This is far more wrong than abortion.  If a foetal abnormality is so severe that the likelihood of surviving beyond 5 or 6 months is virtually nothing, there is nothing "moral" about physical and mental torture of the unfortunate parents.  If a woman is pregnant because of rape, and particularly if a minor is pregnant as a result of sexual assault (which we know is all too common) there is little to be gained in forcing her to carry to term the fruit of that assault.  It is all very well talking about building a proper support network for women with difficult pregnancies, as Mullen, McGrath and other dinosaurs in government demands - but the fact remains that they failed to do so in 1983, when it was needed, and in the last 35 years have not done a tap to improve anything for lone parents, poor families, large families and victims of sexual abuse.  The fact that poor Anne Lovett actually bled to death the following year should have been a wake up call: instead Irish women have had to go through years of persecution, silencing and simply being ignored when it comes to gynaecological needs.

For example, there is the still persistent refusal of the Catholic church to be genuinely remorseful in its part in sheltering sexual abusers, nuns who ran dreadful orphanages and mother and baby homes. Hell holes like the Tuam mother and baby home are met with silences from the church who were supposedly responsible, yet they are quick to shriek if someone demands wider access to contraception for young people or sex education in schools.  While same sex marriage is legal, nobody seems to be bothered at the fact that unmarried straight families are second class citizens in everything from tax to legal issues.  One of the saddest stories, from someone who is in reality quite a good catholic, Mary MacAleese, resounds about how a priest verbally abused her mother for having a hysterectomy at 40 because of her history of haemorrhages in her 11 previous pregnancies.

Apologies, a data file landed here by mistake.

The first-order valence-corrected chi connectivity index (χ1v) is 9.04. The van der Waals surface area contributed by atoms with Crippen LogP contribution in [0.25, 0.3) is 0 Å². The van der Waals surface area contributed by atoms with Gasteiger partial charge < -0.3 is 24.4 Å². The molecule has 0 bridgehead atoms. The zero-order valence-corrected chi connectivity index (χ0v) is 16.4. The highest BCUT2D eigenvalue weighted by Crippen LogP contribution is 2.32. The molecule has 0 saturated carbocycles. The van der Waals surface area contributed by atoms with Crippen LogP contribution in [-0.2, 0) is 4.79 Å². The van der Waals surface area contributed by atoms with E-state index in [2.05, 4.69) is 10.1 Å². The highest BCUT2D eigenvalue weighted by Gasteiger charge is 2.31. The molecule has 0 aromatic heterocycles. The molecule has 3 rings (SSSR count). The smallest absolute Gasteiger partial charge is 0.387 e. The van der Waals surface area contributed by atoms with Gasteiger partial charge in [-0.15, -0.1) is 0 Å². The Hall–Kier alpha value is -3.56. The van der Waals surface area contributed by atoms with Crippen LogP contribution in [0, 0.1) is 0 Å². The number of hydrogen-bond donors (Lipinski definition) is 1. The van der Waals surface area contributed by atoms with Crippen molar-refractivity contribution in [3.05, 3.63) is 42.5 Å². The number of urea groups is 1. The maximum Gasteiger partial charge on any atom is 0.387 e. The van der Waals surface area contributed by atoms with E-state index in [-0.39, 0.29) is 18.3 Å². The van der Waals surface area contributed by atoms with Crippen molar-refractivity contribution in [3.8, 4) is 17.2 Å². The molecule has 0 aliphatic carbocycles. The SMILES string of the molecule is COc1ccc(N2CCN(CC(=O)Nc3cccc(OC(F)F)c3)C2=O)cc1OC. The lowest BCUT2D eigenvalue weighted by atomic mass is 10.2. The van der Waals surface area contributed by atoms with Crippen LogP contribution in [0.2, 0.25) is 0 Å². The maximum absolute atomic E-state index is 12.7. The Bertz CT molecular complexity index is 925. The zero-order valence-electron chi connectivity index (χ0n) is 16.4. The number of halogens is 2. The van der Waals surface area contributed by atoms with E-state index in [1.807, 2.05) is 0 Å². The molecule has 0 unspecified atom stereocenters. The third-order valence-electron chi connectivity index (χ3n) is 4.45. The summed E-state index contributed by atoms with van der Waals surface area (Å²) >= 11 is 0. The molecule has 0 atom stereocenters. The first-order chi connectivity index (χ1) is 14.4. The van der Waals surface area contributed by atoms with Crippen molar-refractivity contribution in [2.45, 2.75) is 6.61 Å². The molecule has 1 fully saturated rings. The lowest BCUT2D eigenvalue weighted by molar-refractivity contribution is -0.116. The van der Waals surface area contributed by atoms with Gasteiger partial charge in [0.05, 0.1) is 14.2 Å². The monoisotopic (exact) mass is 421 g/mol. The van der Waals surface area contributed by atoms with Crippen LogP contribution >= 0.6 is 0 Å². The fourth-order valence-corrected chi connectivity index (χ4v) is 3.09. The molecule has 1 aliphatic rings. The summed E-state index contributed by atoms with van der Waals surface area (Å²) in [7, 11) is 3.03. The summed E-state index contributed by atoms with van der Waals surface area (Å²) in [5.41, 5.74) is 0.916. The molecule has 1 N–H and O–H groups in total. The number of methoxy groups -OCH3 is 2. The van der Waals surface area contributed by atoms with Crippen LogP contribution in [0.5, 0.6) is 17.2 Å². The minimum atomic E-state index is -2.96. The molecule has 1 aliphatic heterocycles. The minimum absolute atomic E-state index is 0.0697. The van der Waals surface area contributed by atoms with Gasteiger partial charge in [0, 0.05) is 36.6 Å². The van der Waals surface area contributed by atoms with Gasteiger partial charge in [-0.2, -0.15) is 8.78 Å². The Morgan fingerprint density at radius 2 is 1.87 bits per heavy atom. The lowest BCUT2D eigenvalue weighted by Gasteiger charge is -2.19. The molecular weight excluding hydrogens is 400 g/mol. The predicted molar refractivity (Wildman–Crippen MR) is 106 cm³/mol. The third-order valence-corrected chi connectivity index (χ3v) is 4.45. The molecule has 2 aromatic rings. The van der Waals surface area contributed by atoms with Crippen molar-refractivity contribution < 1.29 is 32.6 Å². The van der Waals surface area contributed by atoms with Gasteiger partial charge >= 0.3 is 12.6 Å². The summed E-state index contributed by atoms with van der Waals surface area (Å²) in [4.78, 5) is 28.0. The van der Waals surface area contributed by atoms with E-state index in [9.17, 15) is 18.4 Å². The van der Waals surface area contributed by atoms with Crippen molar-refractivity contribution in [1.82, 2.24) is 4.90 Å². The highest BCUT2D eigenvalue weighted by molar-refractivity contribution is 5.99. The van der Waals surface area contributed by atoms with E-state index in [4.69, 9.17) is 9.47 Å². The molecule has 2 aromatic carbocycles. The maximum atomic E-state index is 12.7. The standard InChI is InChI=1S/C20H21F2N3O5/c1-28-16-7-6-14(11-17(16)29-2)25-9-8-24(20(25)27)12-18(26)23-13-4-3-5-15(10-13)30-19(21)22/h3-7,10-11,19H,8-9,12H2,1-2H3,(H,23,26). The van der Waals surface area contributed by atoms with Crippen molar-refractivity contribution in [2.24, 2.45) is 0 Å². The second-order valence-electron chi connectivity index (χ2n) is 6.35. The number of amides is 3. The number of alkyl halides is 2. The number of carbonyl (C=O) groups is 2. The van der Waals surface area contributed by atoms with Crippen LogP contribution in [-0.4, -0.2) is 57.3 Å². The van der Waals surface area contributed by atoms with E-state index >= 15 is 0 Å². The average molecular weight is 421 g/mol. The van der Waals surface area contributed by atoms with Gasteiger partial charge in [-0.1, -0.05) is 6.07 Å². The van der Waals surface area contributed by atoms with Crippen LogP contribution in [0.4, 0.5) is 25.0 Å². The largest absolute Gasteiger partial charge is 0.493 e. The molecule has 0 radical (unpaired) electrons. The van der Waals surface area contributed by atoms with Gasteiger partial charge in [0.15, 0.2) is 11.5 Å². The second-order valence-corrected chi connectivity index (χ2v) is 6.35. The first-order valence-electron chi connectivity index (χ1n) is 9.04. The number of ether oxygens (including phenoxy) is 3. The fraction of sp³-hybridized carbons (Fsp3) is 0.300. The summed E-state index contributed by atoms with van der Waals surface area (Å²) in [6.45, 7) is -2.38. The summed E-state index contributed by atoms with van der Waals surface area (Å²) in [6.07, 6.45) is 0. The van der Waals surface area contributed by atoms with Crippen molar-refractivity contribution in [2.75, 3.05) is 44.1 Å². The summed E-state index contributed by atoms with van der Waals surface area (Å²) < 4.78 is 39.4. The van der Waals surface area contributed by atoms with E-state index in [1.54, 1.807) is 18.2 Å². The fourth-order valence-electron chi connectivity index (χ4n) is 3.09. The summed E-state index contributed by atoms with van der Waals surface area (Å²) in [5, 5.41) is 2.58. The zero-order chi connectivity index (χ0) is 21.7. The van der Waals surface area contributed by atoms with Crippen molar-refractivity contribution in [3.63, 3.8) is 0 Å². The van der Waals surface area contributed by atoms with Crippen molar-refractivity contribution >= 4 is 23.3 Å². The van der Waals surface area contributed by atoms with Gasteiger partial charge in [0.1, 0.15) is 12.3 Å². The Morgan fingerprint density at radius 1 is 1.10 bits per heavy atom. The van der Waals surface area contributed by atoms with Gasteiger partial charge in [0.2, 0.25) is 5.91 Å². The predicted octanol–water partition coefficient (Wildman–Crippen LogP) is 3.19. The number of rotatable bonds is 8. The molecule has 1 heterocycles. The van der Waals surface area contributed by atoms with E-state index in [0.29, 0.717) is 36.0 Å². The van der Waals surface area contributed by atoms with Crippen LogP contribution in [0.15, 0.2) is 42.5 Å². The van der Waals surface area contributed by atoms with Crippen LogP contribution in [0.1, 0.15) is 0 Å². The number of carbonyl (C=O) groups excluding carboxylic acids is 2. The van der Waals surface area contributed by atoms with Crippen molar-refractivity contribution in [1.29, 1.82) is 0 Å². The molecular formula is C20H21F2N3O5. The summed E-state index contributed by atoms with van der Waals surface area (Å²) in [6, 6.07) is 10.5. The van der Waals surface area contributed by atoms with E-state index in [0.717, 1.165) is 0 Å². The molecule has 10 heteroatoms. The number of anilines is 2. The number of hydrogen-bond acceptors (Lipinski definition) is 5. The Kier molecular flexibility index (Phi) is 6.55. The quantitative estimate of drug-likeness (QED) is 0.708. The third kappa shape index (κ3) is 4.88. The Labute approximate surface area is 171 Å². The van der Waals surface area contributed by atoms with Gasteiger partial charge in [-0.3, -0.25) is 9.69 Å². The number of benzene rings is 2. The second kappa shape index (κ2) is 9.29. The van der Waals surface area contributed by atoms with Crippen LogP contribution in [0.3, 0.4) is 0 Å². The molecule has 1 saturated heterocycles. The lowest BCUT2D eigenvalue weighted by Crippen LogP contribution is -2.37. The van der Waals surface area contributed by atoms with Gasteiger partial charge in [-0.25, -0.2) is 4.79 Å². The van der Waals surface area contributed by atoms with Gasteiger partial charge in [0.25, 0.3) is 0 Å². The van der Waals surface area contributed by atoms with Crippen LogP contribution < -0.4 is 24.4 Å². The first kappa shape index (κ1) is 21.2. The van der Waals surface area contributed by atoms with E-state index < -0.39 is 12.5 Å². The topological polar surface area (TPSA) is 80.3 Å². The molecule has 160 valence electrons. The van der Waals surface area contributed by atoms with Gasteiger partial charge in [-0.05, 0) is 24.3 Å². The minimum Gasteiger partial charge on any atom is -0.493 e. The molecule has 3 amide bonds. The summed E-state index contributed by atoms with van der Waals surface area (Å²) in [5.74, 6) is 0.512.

At the same time, the presence of the 8th creates a climate of fear for women going to visit health care providers.  I never even had a smear until I reported my anemia to my GP, and seriously dreaded going to see the consultant so much I took a whole day off work to prepare myself.  (In retrospect, I needed it).  The current situation with the 8th means that women are often fearful of visiting healthcare providers due to concerns about discussion of such issues, and a lot of old wives tales exist around common practice.  (For example, until fairly recently, it was not possible to have your tubes tied at the same time as having a caesarean - I'm told that now this is possible).  It creates a climate also where scandals exist such as the outrageous gynaecologist shortage in Cork leaving women waiting for up to 2 years for complaints such as prolapse (oh Google it, go on).  The waiting list last June was 4667.  Now if even only 1000 of those had fibroids (which would be considered non urgent) and the risk of cancer was 1/400, its likely that at least 2 of those women would have had cancer missed.

Saddest of course, is the long list of women waiting to see ob/gyns for fertility issues: going public can mean a wait time of up to 3 years.  So if the woman is already over 35 by the time she goes on the list, this means her fertility will have deteriorated further over the next 3 years, making it even harder to conceive.  It goes without saying that the 8th has created an attitude to women's healthcare that disregards women's needs, paints up real emotional and health problems as black and white irrelevances and degrades the quality of care.  We can and must do better.